Of course, that is history: and not the *basis* of what we do, but it is context. ROCOR WRITE simply doesn't have roots in the PECUSA's Anglo-Catholic wing: so we don't have the same biases. (Many of us have been Byzantine rite, a number are bi-ritual, and while some are of Anglican origin - they tend not to be American Episcopalian in heritage.)

    Dale - What did we do to you now? Of course, I know pretty much everyone in ROCOR's Western Rite: and I've not met a Romaphobe yet. I apologize if we weren't up to your ideal. And, no - we don't hate Oriental Orthodox, Roman Catholics, etc. We are jealous of our traditions, yes. Some of the things that you claim about us (ROCOR, and the Western Rite) here and in other places is simply not true. Of course, we've never met to talk it out. As far as I know you've never visited any of us?

  9. Ari,

    Thank you for joining in the discussion, I hope you'll continue. In writing this post I had some very specific subjects in mind but I am not at liberty to be too specific. I wish I could be more specific than that but it's not possible. I don't know all of the ROCOR WR parishes so I can't really speak authoritatively about them, although I am aware of a couple of them and I believe my comments are correct concerning them.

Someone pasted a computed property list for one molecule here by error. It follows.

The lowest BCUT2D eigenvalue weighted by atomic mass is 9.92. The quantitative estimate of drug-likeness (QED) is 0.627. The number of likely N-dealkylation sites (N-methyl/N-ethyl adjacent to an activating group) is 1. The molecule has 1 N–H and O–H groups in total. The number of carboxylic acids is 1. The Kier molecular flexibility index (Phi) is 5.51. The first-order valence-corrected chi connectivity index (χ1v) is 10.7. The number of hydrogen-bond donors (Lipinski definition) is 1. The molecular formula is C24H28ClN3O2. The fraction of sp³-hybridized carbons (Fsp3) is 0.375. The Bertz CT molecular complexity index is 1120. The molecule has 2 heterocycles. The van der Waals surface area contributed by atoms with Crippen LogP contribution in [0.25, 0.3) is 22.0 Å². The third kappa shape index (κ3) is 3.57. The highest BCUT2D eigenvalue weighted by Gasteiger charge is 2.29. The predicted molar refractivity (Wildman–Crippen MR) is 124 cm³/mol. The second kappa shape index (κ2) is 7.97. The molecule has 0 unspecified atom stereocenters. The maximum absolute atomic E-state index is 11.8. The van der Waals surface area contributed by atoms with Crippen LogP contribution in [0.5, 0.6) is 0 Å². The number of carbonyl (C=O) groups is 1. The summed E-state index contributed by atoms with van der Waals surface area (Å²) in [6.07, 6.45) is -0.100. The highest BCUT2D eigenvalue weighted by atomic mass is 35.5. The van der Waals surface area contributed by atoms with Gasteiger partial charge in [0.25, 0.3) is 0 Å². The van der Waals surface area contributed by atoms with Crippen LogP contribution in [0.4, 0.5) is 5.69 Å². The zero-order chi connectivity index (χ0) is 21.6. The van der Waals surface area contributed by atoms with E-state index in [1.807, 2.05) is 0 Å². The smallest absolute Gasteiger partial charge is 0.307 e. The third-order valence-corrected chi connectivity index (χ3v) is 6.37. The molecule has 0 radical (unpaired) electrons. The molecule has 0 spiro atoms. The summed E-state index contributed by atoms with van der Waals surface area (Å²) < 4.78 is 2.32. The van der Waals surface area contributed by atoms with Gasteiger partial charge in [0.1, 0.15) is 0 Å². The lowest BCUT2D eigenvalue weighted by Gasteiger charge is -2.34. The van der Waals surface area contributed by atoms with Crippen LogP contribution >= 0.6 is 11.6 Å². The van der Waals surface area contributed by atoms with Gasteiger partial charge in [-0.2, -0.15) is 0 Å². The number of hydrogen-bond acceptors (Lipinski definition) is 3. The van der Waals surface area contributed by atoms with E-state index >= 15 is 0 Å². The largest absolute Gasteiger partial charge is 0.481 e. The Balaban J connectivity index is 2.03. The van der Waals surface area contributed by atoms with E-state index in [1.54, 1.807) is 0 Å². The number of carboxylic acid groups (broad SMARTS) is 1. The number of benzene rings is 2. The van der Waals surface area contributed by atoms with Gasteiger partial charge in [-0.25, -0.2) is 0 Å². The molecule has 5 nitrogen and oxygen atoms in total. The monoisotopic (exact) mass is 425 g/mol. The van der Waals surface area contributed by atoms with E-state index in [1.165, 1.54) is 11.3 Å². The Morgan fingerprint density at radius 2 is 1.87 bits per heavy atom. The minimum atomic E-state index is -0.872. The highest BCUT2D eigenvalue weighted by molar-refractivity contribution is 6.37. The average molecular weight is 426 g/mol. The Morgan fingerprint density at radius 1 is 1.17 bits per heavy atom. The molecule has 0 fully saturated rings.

Anyway, I welcome your comments and thoughts.

  10. I am a bit of an oddball Orthodox. I'm a pure-bred America cradle, but my parents were not "convertodox." Inconceivable! Everbody knows that there aren't supposed to be American cradles who aren't nutso hype-Orthodox! But, there you go. My parents never got new convert syndrome, and I'm not a convert. So there.

    Anyway, though I was (naturally) brought up in an Eastern Rite parish, and continue to attend one, I have recently been attending services on weekdays at a nearby Western Rite church, and I love it! I can't put into words what it is; the best I can do is to say that it seems like something that I didn't know I was missing until I found it.

    I've never seen any Romophobia at the church I go to, nor have I seen it at the other two Western Rite churches I've visited. So far as "Roman devotions," the only one I have anything like an aversion to is the Sacred Heart stuff. Just hits me weird, you know? But the Rosary, Benediction of the Blessed Sacrament, Stations of the Cross - bring it on! Heck, I even have a fifteen decade rosary I made myself (not that I ever use it - to my shame - but I still made it)!